Sexual Harassment

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Have you been a victim of sexual harassment at Amazon?

Do you feel you’ve been the victim of sexual harassment at Amazon?

If so, you’re not alone.

As NPR reported, a study found that

81 percent of women and 43 percent of men had experienced some form of sexual harassment during their lifetime. … 38 percent of women said they experienced sexual harassment at the workplace.

To help you decide whether to make a legal claim against Amazon, here are some things you should know.

What is sex-based discrimination?

According to the US Equal Employment Opportunity Commission (EEOC), which deals with discrimination in the workplace,

Sex discrimination involves treating someone (an applicant or employee) unfavorably because of that person’s sex, including the person’s sexual orientation, gender identity, or pregnancy.

Both federal and state laws prohibit discrimination on the basis of sex in relation to:

  • hiring
  • firing
  • pay
  • job assignments
  • promotions
  • layoffs
  • training
  • benefits
  • any other term or condition of employment

Is sexual harassment a form of sex discrimination?


As the EEOC explains,

Sexual harassment is a form of sex discrimination that violates Title VII of the Civil Rights Act of 1964.

Title VII outlaws two types of sexual harassment:

  • “quid pro quo” harassment where a supervisor’s request for sexual conduct has job consequences, such as a threat the employee will be fired for not giving in
  • “hostile work environment” harassment where unwelcome conduct of a sexual nature interferes with an employee’s ability to do her or his job, as discussed in more detail below

What kinds of things are considered sexual harassment?

As the EEOC notes, sexual harassment can include:

  • unwelcome sexual advances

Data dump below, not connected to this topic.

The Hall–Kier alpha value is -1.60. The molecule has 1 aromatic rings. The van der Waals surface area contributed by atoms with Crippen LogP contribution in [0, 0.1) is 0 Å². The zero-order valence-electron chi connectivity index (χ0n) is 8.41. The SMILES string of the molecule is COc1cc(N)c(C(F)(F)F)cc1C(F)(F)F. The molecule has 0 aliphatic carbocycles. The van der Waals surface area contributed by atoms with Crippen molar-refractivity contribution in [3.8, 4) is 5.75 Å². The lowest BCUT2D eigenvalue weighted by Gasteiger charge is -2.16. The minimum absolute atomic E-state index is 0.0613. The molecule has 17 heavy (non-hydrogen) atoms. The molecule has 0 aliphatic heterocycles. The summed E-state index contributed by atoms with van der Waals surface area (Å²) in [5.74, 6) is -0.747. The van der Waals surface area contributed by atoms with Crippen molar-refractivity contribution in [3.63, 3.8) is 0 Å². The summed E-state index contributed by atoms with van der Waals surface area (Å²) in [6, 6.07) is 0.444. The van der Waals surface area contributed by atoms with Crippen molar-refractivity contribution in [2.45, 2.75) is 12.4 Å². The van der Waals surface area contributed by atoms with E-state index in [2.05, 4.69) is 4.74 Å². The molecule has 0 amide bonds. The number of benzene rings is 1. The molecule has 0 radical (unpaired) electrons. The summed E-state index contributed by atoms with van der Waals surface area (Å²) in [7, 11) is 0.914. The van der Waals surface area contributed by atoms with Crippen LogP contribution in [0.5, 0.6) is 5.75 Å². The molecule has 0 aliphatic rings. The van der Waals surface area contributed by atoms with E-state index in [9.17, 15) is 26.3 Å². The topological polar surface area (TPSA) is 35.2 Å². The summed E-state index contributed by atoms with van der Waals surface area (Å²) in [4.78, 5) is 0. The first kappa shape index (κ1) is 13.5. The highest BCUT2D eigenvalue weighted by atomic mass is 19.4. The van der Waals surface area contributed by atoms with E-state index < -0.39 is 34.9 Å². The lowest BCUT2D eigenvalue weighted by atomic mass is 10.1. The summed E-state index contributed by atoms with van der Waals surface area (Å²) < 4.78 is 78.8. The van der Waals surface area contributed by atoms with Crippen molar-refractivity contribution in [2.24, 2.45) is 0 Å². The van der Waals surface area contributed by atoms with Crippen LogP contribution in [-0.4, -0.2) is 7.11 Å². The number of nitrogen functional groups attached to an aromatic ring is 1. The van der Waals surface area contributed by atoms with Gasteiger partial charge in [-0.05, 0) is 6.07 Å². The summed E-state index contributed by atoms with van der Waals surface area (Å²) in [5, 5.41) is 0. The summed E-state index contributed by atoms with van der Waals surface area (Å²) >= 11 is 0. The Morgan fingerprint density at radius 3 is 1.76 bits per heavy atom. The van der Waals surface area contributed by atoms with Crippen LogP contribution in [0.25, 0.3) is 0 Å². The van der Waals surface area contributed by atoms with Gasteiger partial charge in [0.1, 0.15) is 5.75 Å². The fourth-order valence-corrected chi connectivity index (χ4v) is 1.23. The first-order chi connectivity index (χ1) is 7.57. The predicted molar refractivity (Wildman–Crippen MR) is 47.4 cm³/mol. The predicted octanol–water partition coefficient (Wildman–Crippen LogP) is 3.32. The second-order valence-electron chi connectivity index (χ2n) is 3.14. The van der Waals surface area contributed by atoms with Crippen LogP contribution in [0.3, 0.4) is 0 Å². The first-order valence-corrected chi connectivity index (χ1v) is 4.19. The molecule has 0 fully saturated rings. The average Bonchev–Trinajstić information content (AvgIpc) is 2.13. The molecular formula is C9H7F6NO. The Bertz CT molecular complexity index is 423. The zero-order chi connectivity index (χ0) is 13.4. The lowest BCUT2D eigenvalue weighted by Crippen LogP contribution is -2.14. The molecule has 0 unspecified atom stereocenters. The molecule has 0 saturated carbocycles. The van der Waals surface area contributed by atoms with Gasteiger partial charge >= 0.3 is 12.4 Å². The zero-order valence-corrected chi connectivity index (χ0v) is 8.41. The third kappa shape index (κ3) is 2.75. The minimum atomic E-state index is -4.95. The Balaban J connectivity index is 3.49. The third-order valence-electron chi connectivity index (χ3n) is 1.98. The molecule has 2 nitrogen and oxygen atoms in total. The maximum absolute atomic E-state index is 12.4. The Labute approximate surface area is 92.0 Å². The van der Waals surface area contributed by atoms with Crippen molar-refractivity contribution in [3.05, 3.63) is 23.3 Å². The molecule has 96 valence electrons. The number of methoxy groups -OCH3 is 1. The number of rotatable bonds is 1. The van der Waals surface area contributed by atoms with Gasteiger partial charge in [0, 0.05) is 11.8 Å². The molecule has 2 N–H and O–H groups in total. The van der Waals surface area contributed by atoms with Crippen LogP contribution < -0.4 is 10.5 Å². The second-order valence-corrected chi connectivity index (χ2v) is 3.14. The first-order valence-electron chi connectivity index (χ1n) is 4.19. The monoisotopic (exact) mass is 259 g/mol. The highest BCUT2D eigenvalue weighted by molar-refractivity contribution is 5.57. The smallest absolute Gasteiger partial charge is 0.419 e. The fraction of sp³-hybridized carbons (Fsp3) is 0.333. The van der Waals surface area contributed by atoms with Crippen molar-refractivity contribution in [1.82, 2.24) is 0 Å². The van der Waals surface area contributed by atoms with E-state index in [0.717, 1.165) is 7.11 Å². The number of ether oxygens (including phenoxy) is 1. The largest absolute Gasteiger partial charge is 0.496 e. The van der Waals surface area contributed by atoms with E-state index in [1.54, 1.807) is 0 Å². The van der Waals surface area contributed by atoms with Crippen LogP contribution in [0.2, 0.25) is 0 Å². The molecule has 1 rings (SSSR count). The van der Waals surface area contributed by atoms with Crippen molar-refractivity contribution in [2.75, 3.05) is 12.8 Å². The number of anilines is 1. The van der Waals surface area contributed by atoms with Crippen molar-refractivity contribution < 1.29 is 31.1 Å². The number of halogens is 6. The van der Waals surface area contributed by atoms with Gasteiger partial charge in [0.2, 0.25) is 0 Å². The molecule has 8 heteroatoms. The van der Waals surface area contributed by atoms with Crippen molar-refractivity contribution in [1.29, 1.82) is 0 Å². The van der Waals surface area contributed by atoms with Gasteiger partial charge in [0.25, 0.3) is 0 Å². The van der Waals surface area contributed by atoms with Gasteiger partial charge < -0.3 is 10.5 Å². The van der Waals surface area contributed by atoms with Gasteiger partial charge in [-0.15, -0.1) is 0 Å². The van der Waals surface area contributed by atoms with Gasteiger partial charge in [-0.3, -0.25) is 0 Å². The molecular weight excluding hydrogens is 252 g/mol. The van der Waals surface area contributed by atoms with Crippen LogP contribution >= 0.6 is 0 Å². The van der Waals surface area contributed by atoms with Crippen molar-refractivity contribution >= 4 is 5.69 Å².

• requests for sexual favors
  • other verbal or physical harassment of a sexual nature

Nolo provides other examples:

  • repeated compliments of an employee’s appearance
  • commenting on the attractiveness of others in front of an employee
  • discussing one’s sex life in front of an employee
  • asking an employee about his or her sex life
  • circulating nude photos or photos of women in bikinis or shirtless men in the workplace
  • making sexual jokes
  • sending sexually suggestive text messages or emails
  • leaving unwanted gifts of a sexual or romantic nature
  • spreading sexual rumors about an employee
  • repeated hugs or other unwanted touching (such as a hand on an employee’s back)

Although most cases of workplace sexual harassment involve men harassing women, both the victim and the harasser may be of any gender, and the same sex or different sexes.

A harasser is commonly the victim’s boss, but could also be a co-worker, a subordinate, a colleague, or even an outsider such as a customer, client, or vendor.

Does a person need to object to the harassment?

If there’s a record that you reported your harassment, that can be useful evidence if you decide to file a complaint. It can help to show that the harasser and the victim didn’t have a consensual sexual relationship.

As the EEOC explains,

It is helpful for the victim to directly inform the harasser that the conduct is unwelcome and must stop. The victim should use any employer complaint mechanism or grievance system available.

It can be difficult for a victim to complain about harassment. As Nolo explains,

According to a 2016 study by the EEOC, around 75% of people who experience workplace harassment fail to bring it up with a manager, supervisor, or union representative. One major reason is that employees fear that they will be retaliated against at work. However, another possible reason for underreporting is that employees who are subjected to inappropriate behavior aren’t clear on when it crosses the line into illegal harassment.